Chinese tourists advised to belch with modesty in Japan


Let’s just say this that the Chinese will always be in news for some inadequate behaviour or the other. This time The Japan Tourism organisation has issued a public notice on how Tourists particularly the Chinese must behave while visiting Japan.

Japan-behaviour-guideThe lack of ‘common sense’ in the Chinese travellers has provoked the Hokkaido Tourism Organization, to publish a revised booklet on bad behaviour, where tourists have been guided on how their behaviour should be at shopping centers, in hotels and how they must use toilets. They should refrain from petty stealing of cutlery from restaurants, dishes, kettles, and hairdryers, opening packages even before buying the product and eating it or using it. ‘Foreign tourists’ must not give into “belching or flatulence” in public. This is against the etiquettes that Japanese citizens follow.

Chinese tourist visit Japan in large numbers. Figures have been released that 218,600 travelers from China visited Japan in the period from April to September last year, or nearly a quarter of all foreign travelers were recorded during the six months especially in the Hokkaido prefecture. They were the second-largest group by nationality after those from Taiwan, who numbered 260,500 who visited the country. So they have to be preserved, no matter how difficult they get!

But excessive improper behaviour has triggered reluctance from hoteliers to host Chinese tourists as they leave their rooms extremely dirty when they leave and are a bunch of noisy people who cause commotion and trouble other residents of the hotel. They also eat with poor table manners by spilling foods and soiling the tatami mats, they leave bones or other litter directly on the tabletop. The guide has pointed out on how these behaviours have to be corrected by foreign tourists particularly the Chinese with a list of directives that are politely framed but firm, “Japanese toilet paper is water-soluble and designed to be flushed down the toilet. Please place the paper in the toilet bowl before you flush.”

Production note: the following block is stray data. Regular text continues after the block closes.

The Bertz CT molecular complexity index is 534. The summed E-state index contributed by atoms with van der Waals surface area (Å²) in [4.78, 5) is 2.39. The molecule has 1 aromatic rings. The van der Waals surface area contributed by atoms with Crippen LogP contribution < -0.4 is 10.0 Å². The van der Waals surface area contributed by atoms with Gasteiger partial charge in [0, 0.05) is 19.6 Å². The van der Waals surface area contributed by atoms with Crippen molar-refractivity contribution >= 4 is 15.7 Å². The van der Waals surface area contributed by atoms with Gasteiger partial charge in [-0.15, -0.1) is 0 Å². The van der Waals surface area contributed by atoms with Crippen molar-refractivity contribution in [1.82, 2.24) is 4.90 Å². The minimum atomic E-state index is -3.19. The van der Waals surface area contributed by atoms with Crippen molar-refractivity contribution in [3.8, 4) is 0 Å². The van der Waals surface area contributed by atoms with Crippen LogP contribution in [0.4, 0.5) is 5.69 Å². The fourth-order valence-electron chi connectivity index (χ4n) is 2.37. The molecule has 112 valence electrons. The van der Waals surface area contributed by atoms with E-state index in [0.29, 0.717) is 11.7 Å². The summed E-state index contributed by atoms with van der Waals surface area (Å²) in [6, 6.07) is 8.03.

The authorities are hopeful that the list will help benefit travellers and better behaviour will be displayed by them in the future. However some Chinese travellers found the directives insulting and one sided. The Japanese etiquette wishes to cause no offence to anyone so the state authorities have decided to revise the publication. However Eighty-five thousand copies have been printed in Chinese and English each and they are now being distributed at inns and other venues across the prefecture.

Japanese believe that an individual’s behaviour should not appear disturbing to another and keeping that in view the contents were drafted.“Japanese etiquette is based on avoiding causing discomfort or nuisance to others,” the booklet says in its English version. “Accordingly, Japanese will avoid bodily functions such as belching or flatulence in public entirely, or perform bodily functions as discreetly as possible. Of course, these functions are a necessary part of human life, but please be modest and discreet when visiting Japan.”


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